Stocks quoted in this article:
A June 8, 2011, Smart Money article entitled, "How to Shop for Car Insurance," warns "It may be tempting to purchase only the minimum amount of liability (insurance) required by law, but experts warn against this as accidents can cost way more than you could ever expect." This seems like sound, sensible and rather obvious advice to anyone with a feel for the ever-ballooning jury awards in liability cases. But these days, some popular options strategies among large (and allegedly sophisticated) players for protecting (i.e., insuring) portfolios against disastrous losses seem to have ignored some fundamental insurance principles.
We all know the price of so-called "DOOM" options ("deep-out-of-the money" puts designed to protect against a crash) has been expensive ever since the last actual stock market crash in October 1987. The "negative skew" underlying the pricing of such options -- the extent to which out-of-the-money puts are priced with much higher implied volatility than comparable out-of-the-money calls -- has varied over the years, but paying up for such puts has consistently been a painful proposition. So, it's not surprising attempts are made to reduce the cost of portfolio protection. But it's also no surprise you get what you pay for, which turns out to be protection that, while "cheaper" in dollar outlay, can be described as illusory in the event of a true disaster.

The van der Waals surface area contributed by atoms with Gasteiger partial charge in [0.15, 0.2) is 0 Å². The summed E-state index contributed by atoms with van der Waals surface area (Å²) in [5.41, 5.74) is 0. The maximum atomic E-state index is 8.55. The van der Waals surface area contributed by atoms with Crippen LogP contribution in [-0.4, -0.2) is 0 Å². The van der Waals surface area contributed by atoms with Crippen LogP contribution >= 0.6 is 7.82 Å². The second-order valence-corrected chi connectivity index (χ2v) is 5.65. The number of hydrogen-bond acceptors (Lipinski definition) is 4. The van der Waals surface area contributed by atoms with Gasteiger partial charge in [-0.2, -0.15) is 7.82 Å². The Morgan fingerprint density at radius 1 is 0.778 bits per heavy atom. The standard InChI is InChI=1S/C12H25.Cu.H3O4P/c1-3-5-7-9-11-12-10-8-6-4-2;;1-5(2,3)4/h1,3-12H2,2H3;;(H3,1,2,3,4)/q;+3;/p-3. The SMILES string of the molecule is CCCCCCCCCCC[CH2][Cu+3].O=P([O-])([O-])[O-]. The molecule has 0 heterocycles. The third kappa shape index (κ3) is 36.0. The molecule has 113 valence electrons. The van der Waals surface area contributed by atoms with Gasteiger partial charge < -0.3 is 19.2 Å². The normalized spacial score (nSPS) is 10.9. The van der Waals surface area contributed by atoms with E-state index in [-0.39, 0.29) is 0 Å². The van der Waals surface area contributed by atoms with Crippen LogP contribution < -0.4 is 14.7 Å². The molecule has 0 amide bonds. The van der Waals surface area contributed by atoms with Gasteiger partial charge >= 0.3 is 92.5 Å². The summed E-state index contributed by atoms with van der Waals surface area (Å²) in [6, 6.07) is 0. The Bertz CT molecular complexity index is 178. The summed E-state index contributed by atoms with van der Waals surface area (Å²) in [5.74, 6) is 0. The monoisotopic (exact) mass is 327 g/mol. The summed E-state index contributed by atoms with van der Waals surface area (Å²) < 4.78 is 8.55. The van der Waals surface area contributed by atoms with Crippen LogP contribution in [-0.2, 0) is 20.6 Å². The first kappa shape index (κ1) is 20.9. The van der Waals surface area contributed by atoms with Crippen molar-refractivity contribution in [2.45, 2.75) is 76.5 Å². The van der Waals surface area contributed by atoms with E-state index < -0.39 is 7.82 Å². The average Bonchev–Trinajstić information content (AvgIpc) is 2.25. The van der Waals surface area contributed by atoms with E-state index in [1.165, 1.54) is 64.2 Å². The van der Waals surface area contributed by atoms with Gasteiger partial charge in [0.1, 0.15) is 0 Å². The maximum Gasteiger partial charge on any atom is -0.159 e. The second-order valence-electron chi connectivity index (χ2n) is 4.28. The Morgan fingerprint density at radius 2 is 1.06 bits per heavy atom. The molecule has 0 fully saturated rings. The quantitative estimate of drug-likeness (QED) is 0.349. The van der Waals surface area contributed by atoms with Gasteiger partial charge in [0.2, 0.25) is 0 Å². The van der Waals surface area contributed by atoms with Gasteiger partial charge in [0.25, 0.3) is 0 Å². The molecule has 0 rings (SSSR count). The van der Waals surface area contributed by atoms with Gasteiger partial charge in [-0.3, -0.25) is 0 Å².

For example, on November 8, 2011, an investor in the SPDR S&P 500 ETF (SPY) bought 50,000 contracts of the December 117-110 put debit spread for 85 cents with SPY trading at about $126 (per Trade Alert). Clearly, the December 110 puts were sold against long positions in the December 117 puts to reduce the cost of the portfolio protection. But what becomes of this debit spread strategy in the event of an off-the-charts market decline comparable to that of October 1987, in which the market shed 22.6% in a single trading day? This would translate into a decline by SPY from $126 to $97.50, but because the December 110 puts were sold to reduce the cost of protection, the post-crash value of this debit spread is limited to $7 (the 117-strike less the 110-strike) regardless of how far the market plunges. So, in effect, the investor is insuring against a modest decline in the market but is "self-insuring" the consequences of a huge market decline, which in my opinion defeats the real purpose of portfolio protection.
The lesson here is simple. If your portfolio can't take a modest decline, you should reduce its size. But if you desire crash protection, then pony up the cost of buying puts at a strike that fits your loss tolerance and over a timeframe long enough to avoid the cost of a repeated roll of your expiring position.
It requires a contrarian disposition to avoid flawed strategies to which the crowd gravitates. With this in mind, we decided to do an "encore presentation" on page 20 of my "Eternal Contrarian" piece from our summer 2010 issue, which provides actionable instructions on how to apply the contrarian take wherever and whenever indicated.
And based on today's elevated stock market volatility, it's important to understand intermarket relationships -- how different asset classes, such as bonds, currencies, stocks and commodities influence one another -- which can be found in "When One isn't Enough" on page 14.
To read the Winter 2011-2012 issue of SENTIMENT magazine in its entirety, please click here.